Prathama Banerjee's book Elementary Aspects of the Political: Histories from the Global South (Duke UP, 2020) studies the rise of modern politics in India, between the mid-19th and the mid-20th centuries, at the cusp of colonial modern, classical Indian, Indo-Persian and regional vernacular ideas. It unpacks the political, following modern common sense, into four elementary aspects – Self, Action, Idea and People – and shows how each element is structured around a conceptual instability, rendering its very elementary status questionable. The political subject is split by the tension between renunciation and realpolitik; action driven by the dialectic between labor and karma, each with its distinctive means-end configuration; the idea torn by its troubled relationships with the economic and the spiritual; and the people forever oscillating between being pure structure, as in the political party, and being pure fiction. Through this account, the book argues that the modern political works by virtue not of any irreducible principle or autonomous logic, a priori identifiable as political, but an unceasing process of differentiation of the political from the non-political – variously imagined at various times as science, religion, society, economics and aesthetics – as also through a simultaneous grounding and delimitation of the political by the specter of the extra-political. The book invites us to go beyond postcolonial and decolonial criticism and engage in the positive and creative task of producing new political theory, inspired by histories and practices from the non-European world.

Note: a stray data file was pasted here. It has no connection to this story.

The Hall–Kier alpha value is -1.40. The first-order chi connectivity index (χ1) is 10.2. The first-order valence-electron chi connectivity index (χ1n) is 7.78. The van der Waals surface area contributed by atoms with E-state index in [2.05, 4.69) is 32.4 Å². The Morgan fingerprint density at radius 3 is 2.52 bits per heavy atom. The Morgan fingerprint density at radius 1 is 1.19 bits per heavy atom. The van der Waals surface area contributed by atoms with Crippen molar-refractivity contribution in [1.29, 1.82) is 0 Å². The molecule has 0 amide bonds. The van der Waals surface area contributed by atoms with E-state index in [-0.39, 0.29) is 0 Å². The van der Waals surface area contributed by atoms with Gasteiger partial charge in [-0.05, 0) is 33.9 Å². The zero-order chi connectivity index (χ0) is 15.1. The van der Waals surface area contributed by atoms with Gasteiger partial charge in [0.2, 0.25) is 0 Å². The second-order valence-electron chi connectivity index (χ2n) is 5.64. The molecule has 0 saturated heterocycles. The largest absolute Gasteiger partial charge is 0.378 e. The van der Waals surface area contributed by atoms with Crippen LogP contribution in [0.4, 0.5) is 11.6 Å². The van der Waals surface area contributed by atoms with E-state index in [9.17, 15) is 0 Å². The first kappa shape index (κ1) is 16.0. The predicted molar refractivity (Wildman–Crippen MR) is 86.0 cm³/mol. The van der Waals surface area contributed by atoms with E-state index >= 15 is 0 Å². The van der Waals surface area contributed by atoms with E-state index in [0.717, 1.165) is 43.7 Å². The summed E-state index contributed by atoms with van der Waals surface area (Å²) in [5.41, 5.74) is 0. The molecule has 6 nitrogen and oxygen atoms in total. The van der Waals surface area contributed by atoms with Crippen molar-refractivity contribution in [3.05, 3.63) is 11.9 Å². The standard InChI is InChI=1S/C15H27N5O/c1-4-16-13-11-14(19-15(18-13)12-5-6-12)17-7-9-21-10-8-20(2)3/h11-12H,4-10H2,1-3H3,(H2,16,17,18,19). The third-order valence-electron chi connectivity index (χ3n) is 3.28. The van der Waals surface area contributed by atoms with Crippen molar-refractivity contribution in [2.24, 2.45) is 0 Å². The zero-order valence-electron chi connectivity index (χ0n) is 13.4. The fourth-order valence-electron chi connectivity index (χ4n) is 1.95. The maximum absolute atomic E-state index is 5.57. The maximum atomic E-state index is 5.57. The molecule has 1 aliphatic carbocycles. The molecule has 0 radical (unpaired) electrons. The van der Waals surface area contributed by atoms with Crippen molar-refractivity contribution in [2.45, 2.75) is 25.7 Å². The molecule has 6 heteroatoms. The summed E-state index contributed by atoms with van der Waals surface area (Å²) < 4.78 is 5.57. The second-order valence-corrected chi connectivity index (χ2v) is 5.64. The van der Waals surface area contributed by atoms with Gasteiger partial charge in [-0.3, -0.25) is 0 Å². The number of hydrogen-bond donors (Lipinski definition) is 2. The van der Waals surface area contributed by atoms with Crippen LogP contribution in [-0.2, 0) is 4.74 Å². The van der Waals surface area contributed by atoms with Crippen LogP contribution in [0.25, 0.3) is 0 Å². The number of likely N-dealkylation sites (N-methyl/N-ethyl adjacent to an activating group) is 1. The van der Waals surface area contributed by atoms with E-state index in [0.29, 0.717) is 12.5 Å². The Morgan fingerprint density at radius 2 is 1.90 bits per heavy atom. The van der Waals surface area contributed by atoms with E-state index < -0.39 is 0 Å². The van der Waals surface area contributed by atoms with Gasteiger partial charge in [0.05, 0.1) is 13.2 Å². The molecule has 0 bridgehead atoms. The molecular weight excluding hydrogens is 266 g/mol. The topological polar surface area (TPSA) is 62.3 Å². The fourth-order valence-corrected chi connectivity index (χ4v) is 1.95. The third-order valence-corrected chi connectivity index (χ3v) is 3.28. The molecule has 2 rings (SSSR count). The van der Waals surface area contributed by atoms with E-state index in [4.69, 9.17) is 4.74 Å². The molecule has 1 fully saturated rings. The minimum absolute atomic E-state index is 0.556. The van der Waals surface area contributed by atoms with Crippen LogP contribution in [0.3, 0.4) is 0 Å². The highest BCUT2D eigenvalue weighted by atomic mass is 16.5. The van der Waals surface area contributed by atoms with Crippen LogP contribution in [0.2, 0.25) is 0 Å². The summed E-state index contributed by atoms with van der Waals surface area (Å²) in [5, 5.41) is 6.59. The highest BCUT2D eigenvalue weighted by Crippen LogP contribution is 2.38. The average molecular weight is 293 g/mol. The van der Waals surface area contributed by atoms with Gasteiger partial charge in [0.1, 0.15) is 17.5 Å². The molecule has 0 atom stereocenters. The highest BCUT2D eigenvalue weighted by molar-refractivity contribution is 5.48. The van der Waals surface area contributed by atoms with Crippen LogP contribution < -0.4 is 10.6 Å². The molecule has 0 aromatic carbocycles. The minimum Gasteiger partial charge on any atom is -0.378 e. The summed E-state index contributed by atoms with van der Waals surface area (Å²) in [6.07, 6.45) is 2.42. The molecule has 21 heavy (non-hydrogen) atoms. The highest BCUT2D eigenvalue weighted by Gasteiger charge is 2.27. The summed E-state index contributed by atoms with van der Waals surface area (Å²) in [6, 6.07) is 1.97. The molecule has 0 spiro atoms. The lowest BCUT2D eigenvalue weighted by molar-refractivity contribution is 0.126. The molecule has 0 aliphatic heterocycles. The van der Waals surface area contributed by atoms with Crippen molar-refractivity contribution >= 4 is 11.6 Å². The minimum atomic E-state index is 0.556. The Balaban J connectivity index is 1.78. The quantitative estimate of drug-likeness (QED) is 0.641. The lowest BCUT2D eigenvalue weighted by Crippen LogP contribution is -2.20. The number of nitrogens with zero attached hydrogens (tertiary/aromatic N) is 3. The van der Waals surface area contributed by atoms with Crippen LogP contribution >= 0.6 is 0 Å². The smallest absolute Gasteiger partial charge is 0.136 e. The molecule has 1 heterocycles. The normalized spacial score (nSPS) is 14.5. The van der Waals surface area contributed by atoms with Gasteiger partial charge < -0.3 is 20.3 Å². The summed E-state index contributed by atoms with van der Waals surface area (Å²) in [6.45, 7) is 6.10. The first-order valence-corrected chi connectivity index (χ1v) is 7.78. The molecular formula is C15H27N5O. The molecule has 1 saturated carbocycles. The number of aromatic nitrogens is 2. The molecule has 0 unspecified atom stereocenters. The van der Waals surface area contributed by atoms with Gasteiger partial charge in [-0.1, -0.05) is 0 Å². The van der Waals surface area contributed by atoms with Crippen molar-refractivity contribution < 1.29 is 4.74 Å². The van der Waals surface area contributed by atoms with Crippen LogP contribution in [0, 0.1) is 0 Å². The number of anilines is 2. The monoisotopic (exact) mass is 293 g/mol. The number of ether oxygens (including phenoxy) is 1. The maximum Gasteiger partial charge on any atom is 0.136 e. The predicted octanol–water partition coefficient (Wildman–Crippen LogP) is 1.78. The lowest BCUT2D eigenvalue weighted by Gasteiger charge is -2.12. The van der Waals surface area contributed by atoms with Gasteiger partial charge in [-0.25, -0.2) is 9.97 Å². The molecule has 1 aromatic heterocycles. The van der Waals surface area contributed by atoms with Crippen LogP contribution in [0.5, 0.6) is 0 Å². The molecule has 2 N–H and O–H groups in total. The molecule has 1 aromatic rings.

Prathama Banerjee is a historian at the Centre for the Study of Developing Societies (CSDS), Delhi. She works at the cusp of history, philosophy and literary theory. Her books include The Politics of Time: 'Primitives' and History-writing in a Colonial Society (Oxford University Press, 2006) and Elementary Aspects of the Political: Histories from the Global South (Duke University Press, 2020). Currently she is engaged in a study of the career of political concepts in India – across the ancient, medieval and modern periods. She asks if it is possible to think across time from within the discipline of history. Banerjee is also involved in a collaborative project on the emergent futures of democracy in the digital cum viral age.
Saronik Bosu (@SaronikB on Twitter) is a doctoral candidate in English at New York University. He is writing his dissertation on South Asian economic writing. He is coordinator of the Medical Humanities Working Group at NYU, and of the Postcolonial Anthropocene Research Network. He also co-hosts the podcast High Theory.